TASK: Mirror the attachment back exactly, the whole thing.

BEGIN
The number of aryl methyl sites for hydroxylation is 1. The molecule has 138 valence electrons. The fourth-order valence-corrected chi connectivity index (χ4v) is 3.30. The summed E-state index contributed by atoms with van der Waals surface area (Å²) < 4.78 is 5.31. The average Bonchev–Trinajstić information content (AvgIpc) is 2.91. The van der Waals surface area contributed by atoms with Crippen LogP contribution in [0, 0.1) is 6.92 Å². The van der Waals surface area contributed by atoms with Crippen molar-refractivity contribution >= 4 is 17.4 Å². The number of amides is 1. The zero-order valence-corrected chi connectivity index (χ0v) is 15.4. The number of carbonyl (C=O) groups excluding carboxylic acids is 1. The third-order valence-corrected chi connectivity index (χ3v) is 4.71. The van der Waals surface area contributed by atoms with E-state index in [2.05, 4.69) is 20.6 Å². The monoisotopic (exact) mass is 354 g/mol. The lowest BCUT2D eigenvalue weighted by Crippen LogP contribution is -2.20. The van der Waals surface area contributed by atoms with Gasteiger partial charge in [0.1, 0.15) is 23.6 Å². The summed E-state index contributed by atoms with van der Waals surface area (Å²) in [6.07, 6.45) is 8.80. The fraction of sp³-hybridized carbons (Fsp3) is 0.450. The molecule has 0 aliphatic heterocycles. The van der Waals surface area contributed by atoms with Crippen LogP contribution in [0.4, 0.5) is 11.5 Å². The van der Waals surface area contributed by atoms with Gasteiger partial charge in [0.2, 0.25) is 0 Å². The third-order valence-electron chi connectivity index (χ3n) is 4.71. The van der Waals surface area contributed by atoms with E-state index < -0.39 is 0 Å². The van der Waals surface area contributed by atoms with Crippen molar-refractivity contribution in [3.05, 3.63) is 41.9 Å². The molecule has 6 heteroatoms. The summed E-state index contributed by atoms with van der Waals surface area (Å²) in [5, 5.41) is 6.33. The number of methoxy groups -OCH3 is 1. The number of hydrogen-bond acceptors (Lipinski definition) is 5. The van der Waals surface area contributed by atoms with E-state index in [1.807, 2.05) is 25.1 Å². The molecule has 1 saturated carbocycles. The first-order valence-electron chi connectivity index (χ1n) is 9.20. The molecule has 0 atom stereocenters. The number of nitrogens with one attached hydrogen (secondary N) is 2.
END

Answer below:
The number of aryl methyl sites for hydroxylation is 1. The molecule has 138 valence electrons. The fourth-order valence-corrected chi connectivity index (χ4v) is 3.30. The summed E-state index contributed by atoms with van der Waals surface area (Å²) < 4.78 is 5.31. The average Bonchev–Trinajstić information content (AvgIpc) is 2.91. The van der Waals surface area contributed by atoms with Crippen LogP contribution in [0, 0.1) is 6.92 Å². The van der Waals surface area contributed by atoms with Crippen molar-refractivity contribution >= 4 is 17.4 Å². The number of amides is 1. The zero-order valence-corrected chi connectivity index (χ0v) is 15.4. The number of carbonyl (C=O) groups excluding carboxylic acids is 1. The third-order valence-corrected chi connectivity index (χ3v) is 4.71. The van der Waals surface area contributed by atoms with E-state index in [2.05, 4.69) is 20.6 Å². The monoisotopic (exact) mass is 354 g/mol. The lowest BCUT2D eigenvalue weighted by Crippen LogP contribution is -2.20. The van der Waals surface area contributed by atoms with Gasteiger partial charge in [0.1, 0.15) is 23.6 Å². The summed E-state index contributed by atoms with van der Waals surface area (Å²) in [6.07, 6.45) is 8.80. The fraction of sp³-hybridized carbons (Fsp3) is 0.450. The molecule has 0 aliphatic heterocycles. The van der Waals surface area contributed by atoms with Crippen LogP contribution in [0.4, 0.5) is 11.5 Å². The van der Waals surface area contributed by atoms with Gasteiger partial charge in [0.2, 0.25) is 0 Å². The third-order valence-electron chi connectivity index (χ3n) is 4.71. The van der Waals surface area contributed by atoms with E-state index < -0.39 is 0 Å². The van der Waals surface area contributed by atoms with Crippen molar-refractivity contribution in [3.05, 3.63) is 41.9 Å². The molecule has 6 heteroatoms. The summed E-state index contributed by atoms with van der Waals surface area (Å²) in [5, 5.41) is 6.33. The number of methoxy groups -OCH3 is 1. The number of hydrogen-bond acceptors (Lipinski definition) is 5. The van der Waals surface area contributed by atoms with E-state index in [1.807, 2.05) is 25.1 Å². The molecule has 1 saturated carbocycles. The first-order valence-electron chi connectivity index (χ1n) is 9.20. The molecule has 0 atom stereocenters. The number of nitrogens with one attached hydrogen (secondary N) is 2.